Wednesday, August 08, 2007

The Kobe of the Disco Era

Henry Abbott passes on this excerpt from Mark Kriegel's biography Pistol: The Life of Pete Maravich is jarring in that it could be written almost word for word about Kobe Bryant right now:

Pete responded to the ball movement critique on a November night in New York. The score remained close, despite the fact that he declined to put up a single shot in the fourth quarter. After the game, a fifth consecutive loss, an anonymous teammate took him to task in the press for "not making sacrifices."

"If they want me to sacrifice, I'll sacrifice," said Pete, who went 4 of 5 while handing out 15 assists in the next game, a win over Seattle. Then, a couple of nights later, he was back to his old self, scoring 39, including the game-winning basket with 15 seconds left on the clock.

To pass or to shoot? Given Pete's excessive nature, these pendulum swings can be seen as his attempt to find some balance in his game, and his life. As ever, Pete was a creature of contradictions. On one hand, as if bent on proving his critics right, he had taken to wearing a pendant with the emblem "ME 1st." On the other, his reputation for generosity among teammates was unrivaled.

The problem, at least as it manifested itself on the court, was that ever since high school, the best way for Pete's team to win had been for Pete to shoot. He took all the shots, just as he took the pressure. He had been on his own for so long he had to learn how to play well with others. "I don't think it was ever a question of Pete being selfish," says Baylor. "He just felt more confidence in his own ability to get the job done than [in] the others'. But I kept talking to him and talking to him and talking to him, and finally I got him to play in a way that was beneficial to the team. He was getting his teammates involved, not taking burden so much on himself, not trying to win games on his own."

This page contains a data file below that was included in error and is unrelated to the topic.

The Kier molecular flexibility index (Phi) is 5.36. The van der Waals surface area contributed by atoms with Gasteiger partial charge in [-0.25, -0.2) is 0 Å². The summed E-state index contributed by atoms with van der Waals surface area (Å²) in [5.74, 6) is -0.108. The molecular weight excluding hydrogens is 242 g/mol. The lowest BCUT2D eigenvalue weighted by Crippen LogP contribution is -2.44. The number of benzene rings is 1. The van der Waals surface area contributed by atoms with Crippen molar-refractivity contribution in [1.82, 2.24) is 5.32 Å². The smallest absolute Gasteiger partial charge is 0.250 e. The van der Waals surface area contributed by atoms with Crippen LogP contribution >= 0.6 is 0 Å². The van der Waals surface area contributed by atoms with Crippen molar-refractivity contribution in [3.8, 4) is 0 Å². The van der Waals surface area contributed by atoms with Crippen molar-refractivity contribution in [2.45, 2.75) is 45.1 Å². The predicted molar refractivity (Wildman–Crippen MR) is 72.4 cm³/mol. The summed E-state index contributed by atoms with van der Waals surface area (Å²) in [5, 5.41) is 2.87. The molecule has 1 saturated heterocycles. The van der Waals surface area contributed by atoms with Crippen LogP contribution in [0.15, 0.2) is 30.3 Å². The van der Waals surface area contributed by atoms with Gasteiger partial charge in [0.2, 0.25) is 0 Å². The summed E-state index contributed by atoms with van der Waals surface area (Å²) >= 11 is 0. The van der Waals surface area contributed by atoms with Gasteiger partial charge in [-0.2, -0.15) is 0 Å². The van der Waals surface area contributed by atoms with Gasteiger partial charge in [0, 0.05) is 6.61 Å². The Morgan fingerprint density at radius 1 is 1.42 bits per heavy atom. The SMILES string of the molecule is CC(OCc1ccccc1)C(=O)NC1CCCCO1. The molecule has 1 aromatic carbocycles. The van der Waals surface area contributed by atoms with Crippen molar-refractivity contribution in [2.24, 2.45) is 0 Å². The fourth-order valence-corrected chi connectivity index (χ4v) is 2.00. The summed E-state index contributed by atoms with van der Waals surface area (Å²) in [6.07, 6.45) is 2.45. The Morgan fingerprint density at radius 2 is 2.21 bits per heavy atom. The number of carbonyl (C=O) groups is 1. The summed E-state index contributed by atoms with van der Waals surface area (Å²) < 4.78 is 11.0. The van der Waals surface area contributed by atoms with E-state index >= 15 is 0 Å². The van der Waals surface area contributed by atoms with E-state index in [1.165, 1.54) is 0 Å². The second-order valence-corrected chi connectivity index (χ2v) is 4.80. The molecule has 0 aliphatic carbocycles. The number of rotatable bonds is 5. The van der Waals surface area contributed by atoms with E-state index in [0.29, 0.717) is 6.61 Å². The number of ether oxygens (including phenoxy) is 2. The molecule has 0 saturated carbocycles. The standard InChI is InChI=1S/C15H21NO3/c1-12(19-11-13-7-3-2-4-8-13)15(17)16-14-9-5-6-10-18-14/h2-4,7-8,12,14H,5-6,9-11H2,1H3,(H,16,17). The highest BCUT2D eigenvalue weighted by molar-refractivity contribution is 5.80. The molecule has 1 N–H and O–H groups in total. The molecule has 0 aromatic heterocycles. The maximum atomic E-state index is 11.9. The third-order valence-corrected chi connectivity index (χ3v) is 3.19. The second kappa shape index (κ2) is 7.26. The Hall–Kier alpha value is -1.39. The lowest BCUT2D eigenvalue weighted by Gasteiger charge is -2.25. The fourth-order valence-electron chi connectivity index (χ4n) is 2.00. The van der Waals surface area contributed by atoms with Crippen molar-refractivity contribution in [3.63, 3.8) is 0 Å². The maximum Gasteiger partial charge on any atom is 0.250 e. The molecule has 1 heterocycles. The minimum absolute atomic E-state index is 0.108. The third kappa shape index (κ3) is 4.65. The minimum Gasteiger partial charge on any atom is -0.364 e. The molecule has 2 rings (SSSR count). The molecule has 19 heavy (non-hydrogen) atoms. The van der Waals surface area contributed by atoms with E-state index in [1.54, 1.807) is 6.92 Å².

As Henry notes:
Haven't we also watched Bryant stare down his critics with stretches when, just like Maravich, he refused to shoot? Isn't that quote from Baylor something we've heard reiterated in various forms a hundred times by those around Bryant?

I know Pete Maravich and Kobe Bryant are different players from different times. But I also know that Bryant and Maravich wrestle with some of the same demons.

I have not read the book and had not drawn the parallel between the two players, but it makes perfect sense now that I think about it. And it makes me want to read the book.

Now to find my leisure suit, gold chains and coke spoon, it's time to go dancin'!

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